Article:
Week Ahead: Fed Speeches and Data

By Economic IndicatorsFOXBusiness

There's lots of economic data to peruse next week but investors may spend more time obsessing over the words of various Federal Reserve policy makers scheduled to make public speeches.

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Six Fed members are scheduled to give seven speeches next week.

The Fed shocked markets on Wednesday by staying pat on its stimulus policies, deciding against scaling back its $85 billion a month bond purchase program known as quantitative easing.

Investors loved the decision, pouring money into the stock markets and pushing the Dow Jones Industrial average and the S&P 500 index to all-time highs.

But after the euphoria wore off a sense of uncertainty has settled on the markets. Fed Chairman Ben Bernanke seemed for months to virtually guarantee that a reduction in bond purchases would be announced in September. Then it didn’t happen.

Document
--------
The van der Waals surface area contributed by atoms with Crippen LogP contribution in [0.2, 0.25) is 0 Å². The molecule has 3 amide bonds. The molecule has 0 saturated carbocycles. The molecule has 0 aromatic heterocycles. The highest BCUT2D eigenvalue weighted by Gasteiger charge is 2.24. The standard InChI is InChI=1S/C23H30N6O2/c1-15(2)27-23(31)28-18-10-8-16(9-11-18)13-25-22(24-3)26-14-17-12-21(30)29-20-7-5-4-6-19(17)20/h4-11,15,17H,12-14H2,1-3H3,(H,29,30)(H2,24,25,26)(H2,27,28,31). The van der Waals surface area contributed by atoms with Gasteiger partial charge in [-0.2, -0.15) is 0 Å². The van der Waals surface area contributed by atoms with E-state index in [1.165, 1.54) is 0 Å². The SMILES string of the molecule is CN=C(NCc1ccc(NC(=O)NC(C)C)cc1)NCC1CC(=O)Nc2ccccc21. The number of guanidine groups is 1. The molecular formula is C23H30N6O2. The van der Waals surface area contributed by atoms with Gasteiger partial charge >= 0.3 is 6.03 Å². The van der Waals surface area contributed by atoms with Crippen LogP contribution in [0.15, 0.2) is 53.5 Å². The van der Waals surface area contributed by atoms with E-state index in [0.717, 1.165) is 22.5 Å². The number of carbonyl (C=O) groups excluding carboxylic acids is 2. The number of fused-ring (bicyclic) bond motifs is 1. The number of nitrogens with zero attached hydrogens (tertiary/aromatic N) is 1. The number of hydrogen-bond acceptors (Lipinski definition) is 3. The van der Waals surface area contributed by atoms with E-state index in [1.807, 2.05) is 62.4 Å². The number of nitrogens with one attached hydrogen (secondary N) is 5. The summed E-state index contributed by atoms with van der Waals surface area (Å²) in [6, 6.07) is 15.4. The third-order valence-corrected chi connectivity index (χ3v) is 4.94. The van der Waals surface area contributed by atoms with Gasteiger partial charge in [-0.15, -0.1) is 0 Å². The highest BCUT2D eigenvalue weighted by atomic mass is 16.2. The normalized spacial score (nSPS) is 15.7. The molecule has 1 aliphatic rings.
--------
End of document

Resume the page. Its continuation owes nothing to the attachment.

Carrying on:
Why the delay? And when will it actually happen?

Those are the questions investors are now asking, and they will be hoping some answers are provided during next week’s speeches.

Atlanta Federal Reserve President Dennis Lockhart will speak in New York on Monday; Cleveland Federal Reserve President Sandra Pianalto and Kansas City Federal Reserve Bank President Esther George will speak in Chicago on Tuesday; on Thursday Minneapolis Federal Reserve Narayana Kocherlakota will speak in Houghton, Michigan, and George will speak again in Denver; and on Friday Chicago Federal Reserve President Charles Evans will speak in Oslo, Norway, and New York Federal Reserve President William Dudley will speak in Syracuse, New York.

Two measures of the housing market are out Tuesday, the Federal Housing Finance Agency (FHFA) House Price Index and the  S&P/Case-Shiller home price index. Also due Tuesday is the Conference Board’s report on consumer confidence.

On Wednesday reports are due on durable goods orders and new home sales. Thursday data will be released on GDP, and Friday will see reports on consumer outlays and income and a separate report on consumer sentiment.

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